Niskayuna’s O’Brien takes part in softball Senior Day

Kenzie O'Brien belongs at Niskayuna softball Senior Day
Niskayuna softball player Kenzie O'Brien, right, walks to home plate with her mother, Lisa, during the team's Senior Day ceremony Monday against Shaker.
Niskayuna softball player Kenzie O'Brien, right, walks to home plate with her mother, Lisa, during the team's Senior Day ceremony Monday against Shaker.

With her name called over a loudspeaker, MacKenzie O’Brien, right fielder, proudly marched from her dugout to home plate at Niskayuna’s softball field, family members by her side.

One of six seniors on the Silver Warriors, Kenzie, as she is called, was the first honored during the Senior Day ceremony. Halfway to her destination, the excitement proved too much. She started to clap with each step.

“Kenzie,” her father Mike O’Brien said, laughing. “You’re not supposed to clap.”

She did not stop.

“But I’m so excited,” said Kenzie, beaming, clapping.

Monday’s game against Shaker was Kenzie’s last home game. It was also the first game she ever played in for the Silver Warriors. She got on the field to play one half-inning in Niskayuna’s loss to Shaker, more than enough for the 19-year-old player/student manager who said it was a dream come true to take the field with her teammates.

“All she wants to do is be included,” said Lisa O’Brien, Kenzie’s mother. “Being part of a group is everything for her.”

There are other teams in softball as well as other sports across Section II and the country that find a place on their squad for players like Kenzie O’Brien. She found her place. She belongs.

Kenzie has no formal diagnosis, but her learning and social skills lag behind her peers. She participates in a special program at school, and spends every other day at Schenectady County Community College. One day a week, she heads to a local business and works as a volunteer.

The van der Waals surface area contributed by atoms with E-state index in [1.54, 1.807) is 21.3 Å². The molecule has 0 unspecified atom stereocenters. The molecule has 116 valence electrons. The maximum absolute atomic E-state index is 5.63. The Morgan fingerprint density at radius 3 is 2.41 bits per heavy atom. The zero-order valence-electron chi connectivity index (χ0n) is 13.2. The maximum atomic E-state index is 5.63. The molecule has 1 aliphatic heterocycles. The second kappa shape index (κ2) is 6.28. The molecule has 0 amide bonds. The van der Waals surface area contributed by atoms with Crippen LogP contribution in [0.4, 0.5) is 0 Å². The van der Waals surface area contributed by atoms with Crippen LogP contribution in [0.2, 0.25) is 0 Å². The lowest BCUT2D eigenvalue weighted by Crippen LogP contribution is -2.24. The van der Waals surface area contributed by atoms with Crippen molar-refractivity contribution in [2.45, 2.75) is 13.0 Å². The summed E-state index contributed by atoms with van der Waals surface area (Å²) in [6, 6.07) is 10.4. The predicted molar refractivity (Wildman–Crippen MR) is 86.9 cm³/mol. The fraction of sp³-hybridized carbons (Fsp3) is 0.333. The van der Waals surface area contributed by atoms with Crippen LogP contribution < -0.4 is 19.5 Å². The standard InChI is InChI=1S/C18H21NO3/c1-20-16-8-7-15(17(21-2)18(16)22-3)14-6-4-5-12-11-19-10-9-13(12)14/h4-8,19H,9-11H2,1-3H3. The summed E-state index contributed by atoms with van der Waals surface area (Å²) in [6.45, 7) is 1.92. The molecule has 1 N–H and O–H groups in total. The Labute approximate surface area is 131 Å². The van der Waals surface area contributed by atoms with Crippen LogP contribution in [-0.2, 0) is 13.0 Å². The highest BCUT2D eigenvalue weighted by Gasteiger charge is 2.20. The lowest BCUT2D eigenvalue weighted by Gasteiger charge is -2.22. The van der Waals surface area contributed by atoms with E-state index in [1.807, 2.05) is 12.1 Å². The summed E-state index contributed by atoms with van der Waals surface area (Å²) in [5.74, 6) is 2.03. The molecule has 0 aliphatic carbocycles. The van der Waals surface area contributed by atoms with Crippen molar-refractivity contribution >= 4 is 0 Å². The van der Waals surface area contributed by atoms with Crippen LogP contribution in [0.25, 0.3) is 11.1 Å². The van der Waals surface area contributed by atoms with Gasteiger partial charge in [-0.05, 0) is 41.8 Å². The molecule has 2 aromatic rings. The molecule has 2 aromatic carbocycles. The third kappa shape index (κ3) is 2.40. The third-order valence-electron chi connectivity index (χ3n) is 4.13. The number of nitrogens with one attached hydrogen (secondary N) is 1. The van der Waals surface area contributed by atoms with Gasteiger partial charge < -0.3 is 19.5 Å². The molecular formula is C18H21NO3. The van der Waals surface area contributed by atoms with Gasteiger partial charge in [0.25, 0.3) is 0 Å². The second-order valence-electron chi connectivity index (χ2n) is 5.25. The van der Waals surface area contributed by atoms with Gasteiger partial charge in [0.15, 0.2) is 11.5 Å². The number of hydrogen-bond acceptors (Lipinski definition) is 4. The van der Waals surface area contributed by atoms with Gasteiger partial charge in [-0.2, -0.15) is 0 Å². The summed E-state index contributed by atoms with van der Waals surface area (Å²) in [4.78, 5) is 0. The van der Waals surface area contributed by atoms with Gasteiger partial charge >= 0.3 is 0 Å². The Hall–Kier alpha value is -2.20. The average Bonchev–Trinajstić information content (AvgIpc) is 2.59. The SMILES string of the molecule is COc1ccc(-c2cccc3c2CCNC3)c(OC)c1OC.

She started with Niskayuna’s varsity squad as a sophomore. Her twin sister, Jackie O’Brien, was a junior on the team that year — Kenzie stayed back in school a year when she was little — and Kenzie agreed to play after years of head coach Jules Paul asking her to join.

“I told her she wouldn’t have to participate in anything she didn’t want to,” Paul said. “I told her she’d be the only one that gets to call the shots like that.”

Paul laughed at the memory.

“It’s ironic I told her that,” he explained. “First day she got to practice, she did everything.”

Kenzie’s twin graduated in 2014. Lisa O’Brien figured that meant Kenzie’s time with Niskayuna softball was over. It wasn’t the case; Kenzie wanted to keep playing.

Kenzie got her big chance Monday — and it was almost too much for her to handle. After her team’s ceremony, she lifted her green warmup shirt above her head to reveal her white jersey with the

No. 4 in red. Her eyes welled with tears.

“I’m a little nervous,” she announced, her back against the team’s dugout.

Seconds later, smiling Kenzie was back. Standing with her huddled teammates as they shouted, “1-2-3 — Warriors,” she could not join in. She was laughing too hard.

No batted balls headed to right field in Kenzie’s inning patrolling it, but senior center fielder Makaylah Woodward said the team had no worries about Kenzie in the field. After tossing a ball back and forth with Kenzie before the inning started, Woodward ran up to her teammate to give her a first bump.

“The one thing I told her was to be confident,” said Woodward. “She practices and throws with us. She knows she’s a good player.”

After that first inning, Kenzie retreated to her customary corner seat on the bench. Tucked away a bit, she often watches games from there until comfortable enough to roam about the dugout.

“Usually, we have to draw her out of her shell a bit,” said senior second baseman Lauren Litz. “Once she gets out of it, though, she’s ready. She’s cheering on the team and being very positive.”

“She’s always there, smiling, laughing,” senior pitcher Stacy Gordon said.

Sometimes, Kenzie leaves the dugout when her team hits the field to hang out with her mother. When Kenzie did that Monday, she was greeted each time by a new friend or family member who had shown up to see her.

Midway through the game, a friend arrived with a sign for Kenzie’s Senior Day: “O’Brien is always smilin,’” it read.

That’s the truth, and Kenzie lit up when she saw it. After taking some photos, though, Kenzie kept stealing glances back at the softball diamond and her team.

Turning to her mother, Kenzie smiled.

“Can I go back now?” she said.

Categories: High School Sports

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